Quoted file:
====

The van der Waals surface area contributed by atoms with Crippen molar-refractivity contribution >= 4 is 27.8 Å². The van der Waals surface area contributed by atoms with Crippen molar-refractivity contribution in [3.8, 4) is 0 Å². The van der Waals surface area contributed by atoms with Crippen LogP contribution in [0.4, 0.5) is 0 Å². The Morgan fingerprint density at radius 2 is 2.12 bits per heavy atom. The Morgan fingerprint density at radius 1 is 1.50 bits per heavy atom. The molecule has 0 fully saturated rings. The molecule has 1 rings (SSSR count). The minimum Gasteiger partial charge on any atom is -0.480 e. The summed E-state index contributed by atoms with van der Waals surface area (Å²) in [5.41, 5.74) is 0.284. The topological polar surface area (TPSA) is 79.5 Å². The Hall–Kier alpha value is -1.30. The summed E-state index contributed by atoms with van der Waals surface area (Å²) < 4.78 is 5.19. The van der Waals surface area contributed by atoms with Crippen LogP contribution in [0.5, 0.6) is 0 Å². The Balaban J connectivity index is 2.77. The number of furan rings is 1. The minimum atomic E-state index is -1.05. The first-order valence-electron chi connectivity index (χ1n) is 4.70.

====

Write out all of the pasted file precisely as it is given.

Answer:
The van der Waals surface area contributed by atoms with Crippen molar-refractivity contribution >= 4 is 27.8 Å². The van der Waals surface area contributed by atoms with Crippen molar-refractivity contribution in [3.8, 4) is 0 Å². The van der Waals surface area contributed by atoms with Crippen LogP contribution in [0.4, 0.5) is 0 Å². The Morgan fingerprint density at radius 2 is 2.12 bits per heavy atom. The Morgan fingerprint density at radius 1 is 1.50 bits per heavy atom. The molecule has 0 fully saturated rings. The molecule has 1 rings (SSSR count). The minimum Gasteiger partial charge on any atom is -0.480 e. The summed E-state index contributed by atoms with van der Waals surface area (Å²) in [5.41, 5.74) is 0.284. The topological polar surface area (TPSA) is 79.5 Å². The Hall–Kier alpha value is -1.30. The summed E-state index contributed by atoms with van der Waals surface area (Å²) < 4.78 is 5.19. The van der Waals surface area contributed by atoms with Crippen LogP contribution in [0.5, 0.6) is 0 Å². The Balaban J connectivity index is 2.77. The number of furan rings is 1. The minimum atomic E-state index is -1.05. The first-order valence-electron chi connectivity index (χ1n) is 4.70.